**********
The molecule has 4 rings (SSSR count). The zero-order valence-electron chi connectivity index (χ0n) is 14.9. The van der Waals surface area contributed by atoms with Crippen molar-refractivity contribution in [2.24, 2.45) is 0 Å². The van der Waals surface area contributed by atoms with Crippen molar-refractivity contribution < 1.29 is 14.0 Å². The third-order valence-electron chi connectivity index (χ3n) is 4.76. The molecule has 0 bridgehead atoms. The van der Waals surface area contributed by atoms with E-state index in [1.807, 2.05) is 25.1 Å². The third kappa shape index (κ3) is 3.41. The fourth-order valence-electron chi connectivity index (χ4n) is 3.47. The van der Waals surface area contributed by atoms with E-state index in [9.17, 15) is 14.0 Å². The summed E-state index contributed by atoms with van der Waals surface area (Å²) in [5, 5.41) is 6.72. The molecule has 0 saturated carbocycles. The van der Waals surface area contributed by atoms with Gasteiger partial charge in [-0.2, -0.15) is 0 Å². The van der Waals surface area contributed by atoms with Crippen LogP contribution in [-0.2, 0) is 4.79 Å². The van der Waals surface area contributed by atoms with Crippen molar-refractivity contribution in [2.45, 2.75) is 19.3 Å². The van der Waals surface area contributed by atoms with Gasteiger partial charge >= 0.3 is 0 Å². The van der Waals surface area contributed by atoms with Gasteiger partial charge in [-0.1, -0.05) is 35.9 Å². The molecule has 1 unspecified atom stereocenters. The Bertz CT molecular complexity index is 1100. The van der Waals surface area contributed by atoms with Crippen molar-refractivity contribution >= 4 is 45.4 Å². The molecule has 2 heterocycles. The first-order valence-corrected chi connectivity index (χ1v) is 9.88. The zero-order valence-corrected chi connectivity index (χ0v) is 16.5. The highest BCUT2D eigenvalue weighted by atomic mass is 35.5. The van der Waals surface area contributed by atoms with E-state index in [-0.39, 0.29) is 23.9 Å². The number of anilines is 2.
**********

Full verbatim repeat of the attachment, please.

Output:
The molecule has 4 rings (SSSR count). The zero-order valence-electron chi connectivity index (χ0n) is 14.9. The van der Waals surface area contributed by atoms with Crippen molar-refractivity contribution in [2.24, 2.45) is 0 Å². The van der Waals surface area contributed by atoms with Crippen molar-refractivity contribution < 1.29 is 14.0 Å². The third-order valence-electron chi connectivity index (χ3n) is 4.76. The molecule has 0 bridgehead atoms. The van der Waals surface area contributed by atoms with E-state index in [1.807, 2.05) is 25.1 Å². The third kappa shape index (κ3) is 3.41. The fourth-order valence-electron chi connectivity index (χ4n) is 3.47. The van der Waals surface area contributed by atoms with E-state index in [9.17, 15) is 14.0 Å². The summed E-state index contributed by atoms with van der Waals surface area (Å²) in [5, 5.41) is 6.72. The molecule has 0 saturated carbocycles. The van der Waals surface area contributed by atoms with Gasteiger partial charge in [-0.2, -0.15) is 0 Å². The van der Waals surface area contributed by atoms with Crippen LogP contribution in [-0.2, 0) is 4.79 Å². The van der Waals surface area contributed by atoms with Crippen molar-refractivity contribution in [2.45, 2.75) is 19.3 Å². The van der Waals surface area contributed by atoms with Gasteiger partial charge >= 0.3 is 0 Å². The van der Waals surface area contributed by atoms with Gasteiger partial charge in [-0.1, -0.05) is 35.9 Å². The molecule has 1 unspecified atom stereocenters. The Bertz CT molecular complexity index is 1100. The van der Waals surface area contributed by atoms with Crippen molar-refractivity contribution >= 4 is 45.4 Å². The molecule has 2 heterocycles. The first-order valence-corrected chi connectivity index (χ1v) is 9.88. The zero-order valence-corrected chi connectivity index (χ0v) is 16.5. The highest BCUT2D eigenvalue weighted by atomic mass is 35.5. The van der Waals surface area contributed by atoms with E-state index in [-0.39, 0.29) is 23.9 Å². The number of anilines is 2.